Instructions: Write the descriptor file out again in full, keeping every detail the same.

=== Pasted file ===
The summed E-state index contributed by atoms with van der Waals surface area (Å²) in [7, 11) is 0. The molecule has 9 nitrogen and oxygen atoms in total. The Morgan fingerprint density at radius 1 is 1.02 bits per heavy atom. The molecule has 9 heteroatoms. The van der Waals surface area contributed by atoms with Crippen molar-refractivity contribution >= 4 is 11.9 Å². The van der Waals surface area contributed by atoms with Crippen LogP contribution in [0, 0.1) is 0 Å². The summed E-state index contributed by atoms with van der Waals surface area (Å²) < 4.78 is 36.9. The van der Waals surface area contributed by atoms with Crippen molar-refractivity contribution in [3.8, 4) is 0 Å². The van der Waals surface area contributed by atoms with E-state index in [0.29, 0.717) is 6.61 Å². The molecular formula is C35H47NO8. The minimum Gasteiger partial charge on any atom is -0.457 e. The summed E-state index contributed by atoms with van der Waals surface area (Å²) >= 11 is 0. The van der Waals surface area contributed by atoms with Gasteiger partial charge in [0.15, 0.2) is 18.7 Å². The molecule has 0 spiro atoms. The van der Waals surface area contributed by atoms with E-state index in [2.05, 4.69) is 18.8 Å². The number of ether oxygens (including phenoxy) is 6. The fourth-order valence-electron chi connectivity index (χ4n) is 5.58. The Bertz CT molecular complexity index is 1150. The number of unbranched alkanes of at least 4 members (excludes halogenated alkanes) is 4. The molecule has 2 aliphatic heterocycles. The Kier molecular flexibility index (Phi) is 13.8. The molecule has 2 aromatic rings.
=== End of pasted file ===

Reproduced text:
The summed E-state index contributed by atoms with van der Waals surface area (Å²) in [7, 11) is 0. The molecule has 9 nitrogen and oxygen atoms in total. The Morgan fingerprint density at radius 1 is 1.02 bits per heavy atom. The molecule has 9 heteroatoms. The van der Waals surface area contributed by atoms with Crippen molar-refractivity contribution >= 4 is 11.9 Å². The van der Waals surface area contributed by atoms with Crippen LogP contribution in [0, 0.1) is 0 Å². The summed E-state index contributed by atoms with van der Waals surface area (Å²) < 4.78 is 36.9. The van der Waals surface area contributed by atoms with Crippen molar-refractivity contribution in [3.8, 4) is 0 Å². The van der Waals surface area contributed by atoms with E-state index in [0.29, 0.717) is 6.61 Å². The molecular formula is C35H47NO8. The minimum Gasteiger partial charge on any atom is -0.457 e. The summed E-state index contributed by atoms with van der Waals surface area (Å²) >= 11 is 0. The van der Waals surface area contributed by atoms with Gasteiger partial charge in [0.15, 0.2) is 18.7 Å². The molecule has 0 spiro atoms. The van der Waals surface area contributed by atoms with E-state index in [2.05, 4.69) is 18.8 Å². The number of ether oxygens (including phenoxy) is 6. The fourth-order valence-electron chi connectivity index (χ4n) is 5.58. The Bertz CT molecular complexity index is 1150. The number of unbranched alkanes of at least 4 members (excludes halogenated alkanes) is 4. The molecule has 2 aliphatic heterocycles. The Kier molecular flexibility index (Phi) is 13.8. The molecule has 2 aromatic rings.